Independent Review: Rosetta Stone German

If you have ever googled for French courses, advice on learning Spanish or any other language, I bet you've seen one of Rosetta Stone's adverts. The company is one of the leading names in the business of providing materials for self-taught language learners.
Rosetta Stone promises natural, fun and easy learning methods. The courses are available on CD-Rom, iPad or online. I cannot offer any personal comment, as I have never tried them - partly because the products really do seem quite dear (£299 or $500 for a 3 level set). But it does make you wonder - how much benefit does it really deliver?

Your Reviewer

Randy Glover is from the US. He started with Rosetta Stone German at age 57, perhaps a latecomer to language learning but a passionate one nonetheless! Since then, he's studied German, French and Italian, trying out a vast amount of language learning methods ranging from Michel Thomas to yours truly. He's been kind enough to give us some insight into his experiences.

The Good: Voice recognition and vocabulary range

Overall, the verdict is positive. Randy says "I have continued to use Rosetta Stone in my language learning primarily because it provides the structure I need to study independently and it allows learn a great deal of vocabulary rather easily and quickly.

The software's voice recognition capabilities are very good in training you to speak the new language – not perfect – but very effective.  I’ve tried practically every self-teaching language software, app, online course, etc. that I could find for German, and in my opinion none of them topped Rosetta Stone in terms of depth and usefulness of material presented for learning vocabulary and practicing
pronunciation by myself.

Some Drawbacks: Limited grammar training and pedantic exercises

"The software provides no explanations of the rules of grammar that apply in a given situation. Instead, you're left to either use the online tutoring option (it comes with the program but expires after 3 months unless you pay extra), or infer from the context why a particular tense or gender should apply. Further, it is often far from clear what the photos you are viewing are intended to represent.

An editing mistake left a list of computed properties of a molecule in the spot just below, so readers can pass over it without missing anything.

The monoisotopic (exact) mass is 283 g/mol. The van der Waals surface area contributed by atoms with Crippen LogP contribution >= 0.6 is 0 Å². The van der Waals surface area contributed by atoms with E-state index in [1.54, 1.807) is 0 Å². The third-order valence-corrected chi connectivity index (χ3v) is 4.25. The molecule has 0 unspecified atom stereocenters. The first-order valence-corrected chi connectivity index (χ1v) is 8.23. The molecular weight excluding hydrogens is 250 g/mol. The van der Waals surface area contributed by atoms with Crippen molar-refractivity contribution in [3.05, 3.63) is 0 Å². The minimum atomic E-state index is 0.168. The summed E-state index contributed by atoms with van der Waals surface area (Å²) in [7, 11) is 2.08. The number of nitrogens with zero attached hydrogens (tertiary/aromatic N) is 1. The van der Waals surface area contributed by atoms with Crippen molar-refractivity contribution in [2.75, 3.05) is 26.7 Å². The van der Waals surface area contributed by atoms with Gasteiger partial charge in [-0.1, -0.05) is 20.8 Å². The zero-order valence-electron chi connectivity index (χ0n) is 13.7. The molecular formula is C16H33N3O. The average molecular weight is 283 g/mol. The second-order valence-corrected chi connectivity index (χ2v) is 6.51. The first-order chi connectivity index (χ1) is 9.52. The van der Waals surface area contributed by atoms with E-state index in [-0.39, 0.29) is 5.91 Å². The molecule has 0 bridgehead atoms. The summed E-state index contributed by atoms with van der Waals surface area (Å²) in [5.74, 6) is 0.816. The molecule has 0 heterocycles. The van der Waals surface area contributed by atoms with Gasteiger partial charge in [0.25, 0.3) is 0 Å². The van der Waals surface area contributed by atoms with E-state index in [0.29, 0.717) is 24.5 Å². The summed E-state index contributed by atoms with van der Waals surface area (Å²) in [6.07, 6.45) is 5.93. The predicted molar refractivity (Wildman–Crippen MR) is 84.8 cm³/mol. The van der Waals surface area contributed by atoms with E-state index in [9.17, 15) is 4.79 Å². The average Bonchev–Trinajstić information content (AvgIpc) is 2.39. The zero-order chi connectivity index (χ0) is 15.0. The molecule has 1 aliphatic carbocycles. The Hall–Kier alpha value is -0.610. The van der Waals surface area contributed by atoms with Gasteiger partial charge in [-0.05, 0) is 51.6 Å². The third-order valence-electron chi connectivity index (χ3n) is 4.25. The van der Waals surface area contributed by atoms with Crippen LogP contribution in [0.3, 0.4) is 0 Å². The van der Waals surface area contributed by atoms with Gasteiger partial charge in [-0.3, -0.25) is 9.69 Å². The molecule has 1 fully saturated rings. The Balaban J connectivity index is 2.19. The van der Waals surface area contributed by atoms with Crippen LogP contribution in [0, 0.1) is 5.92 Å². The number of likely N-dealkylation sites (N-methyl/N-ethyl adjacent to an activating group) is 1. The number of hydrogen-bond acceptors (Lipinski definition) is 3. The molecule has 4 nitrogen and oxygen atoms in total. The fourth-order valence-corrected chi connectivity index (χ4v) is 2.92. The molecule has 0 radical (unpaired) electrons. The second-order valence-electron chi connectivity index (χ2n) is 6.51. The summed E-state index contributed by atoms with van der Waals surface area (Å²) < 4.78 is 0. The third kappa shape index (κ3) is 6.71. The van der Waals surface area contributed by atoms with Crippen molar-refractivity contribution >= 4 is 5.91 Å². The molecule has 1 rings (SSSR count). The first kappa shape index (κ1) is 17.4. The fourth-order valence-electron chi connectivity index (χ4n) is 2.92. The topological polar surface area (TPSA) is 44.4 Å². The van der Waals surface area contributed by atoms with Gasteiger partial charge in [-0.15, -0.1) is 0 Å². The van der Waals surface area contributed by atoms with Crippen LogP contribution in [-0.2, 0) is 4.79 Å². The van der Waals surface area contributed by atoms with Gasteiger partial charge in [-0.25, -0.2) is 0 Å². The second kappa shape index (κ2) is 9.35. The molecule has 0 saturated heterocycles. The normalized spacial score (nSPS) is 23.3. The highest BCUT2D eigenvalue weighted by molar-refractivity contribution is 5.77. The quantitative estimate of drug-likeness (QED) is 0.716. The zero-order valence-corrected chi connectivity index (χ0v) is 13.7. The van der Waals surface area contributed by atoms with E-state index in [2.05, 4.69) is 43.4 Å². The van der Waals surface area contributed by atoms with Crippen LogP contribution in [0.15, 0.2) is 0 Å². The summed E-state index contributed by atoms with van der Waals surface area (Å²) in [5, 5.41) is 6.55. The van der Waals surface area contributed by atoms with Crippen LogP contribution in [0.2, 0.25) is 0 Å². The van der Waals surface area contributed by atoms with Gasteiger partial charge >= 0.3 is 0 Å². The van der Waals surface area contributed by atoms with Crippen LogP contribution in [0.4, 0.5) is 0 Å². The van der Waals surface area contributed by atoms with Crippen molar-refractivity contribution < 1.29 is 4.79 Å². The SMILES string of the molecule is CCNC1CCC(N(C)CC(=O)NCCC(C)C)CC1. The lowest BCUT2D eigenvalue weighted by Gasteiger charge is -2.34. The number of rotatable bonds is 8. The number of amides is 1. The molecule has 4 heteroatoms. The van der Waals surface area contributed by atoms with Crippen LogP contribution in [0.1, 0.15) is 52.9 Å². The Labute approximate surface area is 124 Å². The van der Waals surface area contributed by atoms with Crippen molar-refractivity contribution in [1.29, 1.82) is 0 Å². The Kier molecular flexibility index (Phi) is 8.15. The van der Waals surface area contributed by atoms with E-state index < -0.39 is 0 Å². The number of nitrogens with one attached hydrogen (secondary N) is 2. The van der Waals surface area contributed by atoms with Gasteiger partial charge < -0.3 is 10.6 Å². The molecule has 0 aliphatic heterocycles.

The program does include writing exercises, which are somewhat helpful. They require you to listen to a short sentence and then type the words you heard - good for listening skills. However, I find the writing exercises very frustrating. If you miss even one letter you get a “miss” for that panel. There's no credit for getting it 99% correct. You can click the “pause” button and check your answers as you go, but then you are doing little more than copying what you read. Several slight misses in one set, and you have to redo the entire lesson before moving on to the next one. I have never been able to complete a writing lesson without checking my answers multiple times during the exercise.

The Verdict: Is it worth its premium price tag?

In answer to this question, Randy gives us a cautious yes. He advises learners to "purchase it with the understanding that it has its limitations and that you will need to do much more than complete the five levels of a given language to become fluent. Rosetta Stone is different from other self-learning programs that I have tried because of its voice recognition capabilities. It is an excellent resource to use along with separate instruction and practice in acquiring vocabulary, listening and pronunciation skills.  

For other reviews of Rosetta Stone, you could refer to: Being Geeks, The Economist or Bright Hub Education.